This movie has two things I don’t care for when it comes to film. It’s an unnecessary remake, and it stars Bruce Willis. I’m just not a fan of his. That doesn’t mean I didn’t love Pulp Fiction, Sixth Sense, 12 Monkeys, and the underrated Unbreakable — which surprisingly, this reminded me of a few different times.
Yet for those people that think it’s sacrilege to take a Charles Bronson classic and mess with it…well, Bronson himself sullied the 1974 original with three or four sequels, one of which he did when he was 73-years-old (and we think Liam Neeson is too old for these types of roles).
What surprised me the most about this movie is that I had the same reactions I had when I was 10-years-old watching the original on TV. I was scared, excited, and enjoyed watching the bad guys get their comeuppance.
Now, critics are going to tear this movie apart, yet they all praised the overrated John Wick, which was similar. Critics are always going to talk about it possibly being irresponsible, as it might glorify guns to some people. Ya know what? Perhaps the timing is bad, but that’s not the studio’s fault. There are going to be violent video games, rap songs that glorify violence, and so many other things that aren’t the best influence on kids. This is an R-rated movie and for me, it was a guilty pleasure.
The original takes place in New York. These days, violent crime seems to be happening more in Chicago, where this takes place. In the original, Paul Kersey was an architect. In this, he’s an emergency room surgeon. That works well on a few levels. He can see first hand what shootings are doing to innocent people, especially a child that was shot by a local drug dealer (any guess on whether the vigilant doctor is going to make a house call on that one?).
There are also neat ways they updated this story. Cell phone use, angry soccer dads, and a few other things. The soccer dad doesn’t get the punch in the jaw we had hoped for, because Kersey isn’t the scrappy fighter he used to be. He’s a happily married man, whose daughter (Camila Morrone, an Argentine model and girlfriend of Leonardo DiCaprio) just got into NYU.
His wife (Elisabeth Shue, looking as stunning as she did 20 years ago) decides to make him a birthday cake when he’s called into work. Thieves break in and want the safe opened. And in one of the first things that made me realize the filmmakers would get things right — the way they handled a thug and the young daughter. After just watching the gratuitous stuff in Red Sparrow, it was refreshing how this was all handled.
There’s a character that wasn’t in the original, and that’s Paul’s brother (Vincent D’Onofrio). He’s an ex-con with a heart of gold. Again, the filmmakers get this right. He felt so natural in the part. These types of characters have been written so many times, and you always wonder why the family is putting up with him, or why he’s making all these bad decisions still. Aside from Mark Ruffalo in You Can Count on Me, I can’t recall ever liking how the troubled brother character is written on screen. This movie gets it right.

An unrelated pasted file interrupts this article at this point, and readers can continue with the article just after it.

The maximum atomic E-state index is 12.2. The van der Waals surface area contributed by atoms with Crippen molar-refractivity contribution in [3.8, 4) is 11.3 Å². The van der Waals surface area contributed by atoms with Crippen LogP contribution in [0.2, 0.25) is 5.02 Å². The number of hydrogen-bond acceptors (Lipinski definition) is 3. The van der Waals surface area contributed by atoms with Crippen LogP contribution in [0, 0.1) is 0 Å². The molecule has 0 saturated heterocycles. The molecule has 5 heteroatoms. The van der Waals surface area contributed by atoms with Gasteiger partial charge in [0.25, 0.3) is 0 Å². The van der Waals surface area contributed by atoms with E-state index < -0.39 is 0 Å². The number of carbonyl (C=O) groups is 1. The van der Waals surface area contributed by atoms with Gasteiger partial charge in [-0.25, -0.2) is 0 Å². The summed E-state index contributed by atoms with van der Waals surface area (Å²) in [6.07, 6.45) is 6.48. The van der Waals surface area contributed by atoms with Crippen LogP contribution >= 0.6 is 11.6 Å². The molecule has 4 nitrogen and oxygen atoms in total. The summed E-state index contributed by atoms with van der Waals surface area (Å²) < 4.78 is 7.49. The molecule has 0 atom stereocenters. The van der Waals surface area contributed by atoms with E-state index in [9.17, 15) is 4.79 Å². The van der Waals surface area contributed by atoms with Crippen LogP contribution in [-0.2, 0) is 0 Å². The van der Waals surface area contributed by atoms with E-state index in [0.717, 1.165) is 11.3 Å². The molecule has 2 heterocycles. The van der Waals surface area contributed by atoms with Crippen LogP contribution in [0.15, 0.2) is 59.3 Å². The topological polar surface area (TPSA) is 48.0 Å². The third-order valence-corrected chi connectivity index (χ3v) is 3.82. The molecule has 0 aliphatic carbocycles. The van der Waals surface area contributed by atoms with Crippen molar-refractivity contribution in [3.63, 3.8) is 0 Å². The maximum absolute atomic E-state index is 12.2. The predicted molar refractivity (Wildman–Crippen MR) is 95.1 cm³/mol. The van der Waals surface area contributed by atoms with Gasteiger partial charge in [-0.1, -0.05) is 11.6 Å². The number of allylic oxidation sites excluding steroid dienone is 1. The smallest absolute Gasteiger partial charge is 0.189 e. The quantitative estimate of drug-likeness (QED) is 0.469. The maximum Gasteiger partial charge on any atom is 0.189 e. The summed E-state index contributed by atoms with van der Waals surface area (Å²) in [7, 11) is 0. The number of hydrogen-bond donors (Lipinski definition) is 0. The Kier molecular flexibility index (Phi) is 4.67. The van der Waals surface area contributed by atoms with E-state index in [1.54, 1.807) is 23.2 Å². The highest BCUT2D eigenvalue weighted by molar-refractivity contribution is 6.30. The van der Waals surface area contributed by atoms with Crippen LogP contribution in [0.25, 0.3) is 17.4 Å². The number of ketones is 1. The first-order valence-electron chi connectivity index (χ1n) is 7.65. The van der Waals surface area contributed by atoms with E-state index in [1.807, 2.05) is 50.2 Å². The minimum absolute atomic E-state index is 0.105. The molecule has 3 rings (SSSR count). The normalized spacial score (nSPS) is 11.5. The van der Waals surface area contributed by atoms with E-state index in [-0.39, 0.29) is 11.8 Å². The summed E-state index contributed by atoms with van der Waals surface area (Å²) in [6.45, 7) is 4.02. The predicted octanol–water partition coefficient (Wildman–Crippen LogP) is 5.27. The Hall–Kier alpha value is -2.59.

Another thing the movie gets right are the homicide detectives (Dean Norris of Breaking Bad and Kimberly Elise). When a scene shows Norris opening a gluten free energy bar and spitting it out, I feared they were going to make these two bumbling idiots that just can’t figure out what’s going on. Instead, their characters were refreshingly done, always just a step behind.
One of the few things I didn’t care for was how quickly Kersey was given the name “Grim Reaper.” It was a terrific plot device to have various talk radio stations argue over vigilante violence, but…grim reaper? There wasn’t a better name for that? And, if you’re using that name, why not play the Blue Oyster Cult song “Don’t Fear the Reaper” instead of the overused AC/DC hit “Back in Black” (I will give them credit for slyly playing The Beach Boys “Don’t Worry Baby”).
All the gallows humor works nicely. And Eli Roth, known for his torture porn stuff, works to nice effect here. How can you not like a thug working on a car, getting tortured the way he does in this?
A cute, peppie blonde named Bethany (Kirby Bliss Blanton) works at a gun store, and her character was well written. They don’t make her ditzy. And it was nice that it wasn’t some redneck, gun lover that was trying to convince Kersey to buy various weapons.
I’m so glad this film was entertaining, because I wanted to share a story about something Eli Roth did that was so nice. The year he was at the San Diego International Film Festival (2014), I met a woman named Serena that was wheeling around an oxygen tank. She has a rare disease called LAM, and we talked a bit about that, and actors we loved. At this Film Festival, there was Beau Bridges, Allison Pill, Michelle Monaghan, and my favorite comedic actor of all time — Alan Arkin. Yet Serena was excited about seeing Eli Roth because she’s a fan of horror flicks. I asked her why she didn’t bring a DVD for him to autograph and she said it didn’t occur to her. So, I went to the caterers of the event, and asked if I could buy one of their knives. I slipped the head chef a $20 for what he called his “favorite knife.” She took it up to Roth to have him sign it. He laughed, autographed it, and they had a lovely conversation. And he hung around talking to other people that approached him. Such a classy thing to do, and he made many of us really happy that night.
I became friends with Serena, who a few months ago, had a lung transplant and is still in recovery. I’m hoping she’s well enough for me to take to this fun remake.
3 ½ stars out of 5.